Adults who are considering going back to school to finish studies theyve already started might not have to. As part of Project Win-Win, you might find that youve actually earned at least an associate degree. The Institute for Higher Education Policy and the Lumina Foundation for Education are working to award retroactive degrees as part of a three-year effort in six states, after a seven-month pilot project resulted in nearly 600 associate degrees being awarded.
Project Win-Win is to cost $1.3 million and involve 35 two- and four-year colleges and universities in Virginia, Ohio, New York, Wisconsin, Louisiana and Missouri, according to an announcement for the initiative. As part of the effort, the Institute for Higher Education Policy and the Lumina Foundation hope to come across students who only need a few academic credits to obtain an associate degree and get them back to school so that they can complete their degree program. For some of these near-associate degree individuals, going back to school might mean taking online college or university courses, even turning work and life experiences into academic credit. The pilot program pinpointed 1,600 former students who could be eligible for associate degrees, according to the announcement.
Adults who go back to school and earn degrees might expect to increase their income potential. Were pleased to be spearheading an innovative effort that could potentially award and recognize the hard academic work already performed by so many students, Institute for Higher Education Policy President Michelle Asha Cooper, Ph.D., said in the announcement. Furthermore, Project Win-Win has the potential to make a considerable down-payment on increased degree completion goals set by state governors and the Obama Administration.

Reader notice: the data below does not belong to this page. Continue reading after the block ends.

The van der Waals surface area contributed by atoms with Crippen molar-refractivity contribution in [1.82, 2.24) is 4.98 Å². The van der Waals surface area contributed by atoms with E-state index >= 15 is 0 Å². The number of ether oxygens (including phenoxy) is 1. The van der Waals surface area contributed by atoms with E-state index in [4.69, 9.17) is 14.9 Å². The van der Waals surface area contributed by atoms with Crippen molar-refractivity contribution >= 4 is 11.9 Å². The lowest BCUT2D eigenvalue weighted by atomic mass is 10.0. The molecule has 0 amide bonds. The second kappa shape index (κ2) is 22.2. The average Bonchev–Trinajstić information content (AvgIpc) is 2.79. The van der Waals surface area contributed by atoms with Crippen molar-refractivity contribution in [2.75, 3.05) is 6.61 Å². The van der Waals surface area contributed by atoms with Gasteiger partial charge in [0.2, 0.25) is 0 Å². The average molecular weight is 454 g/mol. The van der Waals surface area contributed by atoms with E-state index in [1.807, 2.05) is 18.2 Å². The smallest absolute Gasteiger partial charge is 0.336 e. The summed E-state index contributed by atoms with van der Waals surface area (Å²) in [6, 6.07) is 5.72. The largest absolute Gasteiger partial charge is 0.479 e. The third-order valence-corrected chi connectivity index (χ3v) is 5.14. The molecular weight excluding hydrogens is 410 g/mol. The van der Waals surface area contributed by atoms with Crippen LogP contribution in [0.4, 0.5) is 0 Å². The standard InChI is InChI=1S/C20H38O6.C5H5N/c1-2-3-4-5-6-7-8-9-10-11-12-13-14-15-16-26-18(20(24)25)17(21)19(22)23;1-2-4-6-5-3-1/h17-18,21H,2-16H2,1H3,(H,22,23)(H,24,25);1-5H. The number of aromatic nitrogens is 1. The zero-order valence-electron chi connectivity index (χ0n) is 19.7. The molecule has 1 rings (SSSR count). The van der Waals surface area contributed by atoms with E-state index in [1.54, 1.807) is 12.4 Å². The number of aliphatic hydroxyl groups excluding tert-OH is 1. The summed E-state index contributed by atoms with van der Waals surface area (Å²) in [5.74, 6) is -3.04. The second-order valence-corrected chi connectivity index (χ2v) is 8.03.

Many adults are going back to school at a time when the Obama Administration has cited a desire for the United States by 2020 to resume the top spot in terms of the number of degree holders. The higher an individuals college or university degree, the more he or she might expect to earn, Bureau of Labor Statistics information shows. Additionally, the non-profit College Board reports that more jobs are requiring post-high school education. A recent Bureau of Labor Statistics report shows that, as of 2007, Canada led the world in this respect, followed by New Zealand, Japan and the United States. As part of Obamas American Recovery and Reinvestment Act, or stimulus plan, the government provided more than $30 billion to make college more affordable and accessible and another $5 billion to encourage innovation and close what the White House calls the achievement gap.
Adults going back to school to finish working toward degrees have a variety of flexible programs from which to choose including programs where work and life experiences might translate to as many as 30 or more credits. For some, going back to school might mean taking courses on their home computers. With online college and university courses, students are able to schedule studies between work and family responsibilities. Many working adults who go back to school might be able to take advantage of employer tuition reimbursement benefits. The Council for Adult & Experiential Learning has also established a 401-K like program that might better enable working adults to save to go back to school. Lifelong Learning Accounts, or LiLAs, are voluntary on the part of employers, as are employer contributions to these accounts.
Adults going back to school might also find themselves eligible for scholarships and grants that many colleges and universities make available to students other than graduating high school seniors. Adults might also find scholarships, fellowships and grants available through large organizations, non-profit foundations, professional associations, community and civic groups and churches. The US Departments of Education and Labor, the College Board and websites such as fastweb and scholarships.com offer free scholarship searches that might produce a variety of different opportunities for which adults going back to college are eligible. The Institute for Higher Education Policy and the Lumina Foundation estimate, based on the pilot Project Win-Win program, that the effort could increase the number of associate degrees by 12 percent. Adults who live outside of the expanded projects six-state territory might pull together their own college and university transcripts to see how far toward a degree they might be.